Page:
Weak interest cover of 1.5 times and a disturbingly high net debt to EBITDA ratio of 12.6 hit our confidence in Malayan Cement Berhad like a one-two punch to the gut. The debt burden here is substantial. One redeeming factor for Malayan Cement Berhad is that it turned last year's EBIT loss into a gain of RM96m, over the last twelve months. The balance sheet is clearly the area to focus on when you are analysing debt. But it is future earnings, more than anything, that will determine Malayan Cement Berhad's ability to maintain a healthy balance sheet going forward. So if you want to see what the professionals think, you might find this free report on analyst profit forecasts to be interesting.

Finally, while the tax-man may adore accounting profits, lenders only accept cold hard cash. So it's worth checking how much of the earnings before interest and tax (EBIT) is backed by free cash flow. Over the last year, Malayan Cement Berhad recorded free cash flow worth a fulsome 83% of its EBIT, which is stronger than we'd usually expect. That positions it well to pay down debt if desirable to do so.

Our View

To be frank both Malayan Cement Berhad's interest cover and its track record of managing its debt, based on its EBITDA, make us rather uncomfortable with its debt levels. But on the bright side, its conversion of EBIT to free cash flow is a good sign, and makes us more optimistic. Looking at the balance sheet and taking into account all these factors, we do believe that debt is making Malayan Cement Berhad stock a bit risky. That's not necessarily a bad thing, but we'd generally feel more comfortable with less leverage. When analysing debt levels, the balance sheet is the obvious place to start. But ultimately, every company can contain risks that exist outside of the balance sheet. For instance, we've identified 2 warning signs for Malayan Cement Berhad that you should be aware of.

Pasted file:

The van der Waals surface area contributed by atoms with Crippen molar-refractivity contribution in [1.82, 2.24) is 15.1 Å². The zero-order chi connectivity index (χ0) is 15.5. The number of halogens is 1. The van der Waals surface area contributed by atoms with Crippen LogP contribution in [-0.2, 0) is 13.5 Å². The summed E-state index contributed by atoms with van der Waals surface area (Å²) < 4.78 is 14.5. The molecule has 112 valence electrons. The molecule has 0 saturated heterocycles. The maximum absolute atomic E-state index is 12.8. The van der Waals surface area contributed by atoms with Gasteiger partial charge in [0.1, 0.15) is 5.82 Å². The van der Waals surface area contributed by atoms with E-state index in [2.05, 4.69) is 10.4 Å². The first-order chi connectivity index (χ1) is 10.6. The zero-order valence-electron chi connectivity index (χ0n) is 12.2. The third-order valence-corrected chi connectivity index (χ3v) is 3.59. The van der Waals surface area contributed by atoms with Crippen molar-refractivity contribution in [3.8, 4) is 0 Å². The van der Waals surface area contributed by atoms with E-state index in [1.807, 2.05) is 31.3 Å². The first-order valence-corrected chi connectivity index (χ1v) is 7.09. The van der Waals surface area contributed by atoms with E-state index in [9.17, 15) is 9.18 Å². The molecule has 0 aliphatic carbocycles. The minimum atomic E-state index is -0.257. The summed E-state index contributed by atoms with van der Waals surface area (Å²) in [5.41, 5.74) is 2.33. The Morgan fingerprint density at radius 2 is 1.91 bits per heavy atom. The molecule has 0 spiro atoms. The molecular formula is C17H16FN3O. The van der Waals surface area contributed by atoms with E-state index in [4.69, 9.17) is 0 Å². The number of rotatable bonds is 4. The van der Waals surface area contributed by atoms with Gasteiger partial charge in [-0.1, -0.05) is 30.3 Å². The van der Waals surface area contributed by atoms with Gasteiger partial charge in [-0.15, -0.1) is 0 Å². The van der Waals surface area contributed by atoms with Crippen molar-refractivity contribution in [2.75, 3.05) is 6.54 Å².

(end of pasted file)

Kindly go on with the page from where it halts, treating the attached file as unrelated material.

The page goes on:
If, after all that, you're more interested in a fast growing company with a rock-solid balance sheet, then check out our list of net cash growth stocks without delay.

Valuation is complex, but we're helping make it simple.

Find out whether Malayan Cement Berhad is potentially over or undervalued by checking out our comprehensive analysis, which includes fair value estimates, risks and warnings, dividends, insider transactions and financial health.

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This article by Simply Wall St is general in nature. We provide commentary based on historical data and analyst forecasts only using an unbiased methodology and our articles are not intended to be financial advice. It does not constitute a recommendation to buy or sell any stock, and does not take account of your objectives, or your financial situation. We aim to bring you long-term focused analysis driven by fundamental data. Note that our analysis may not factor in the latest price-sensitive company announcements or qualitative material. Simply Wall St has no position in any stocks mentioned.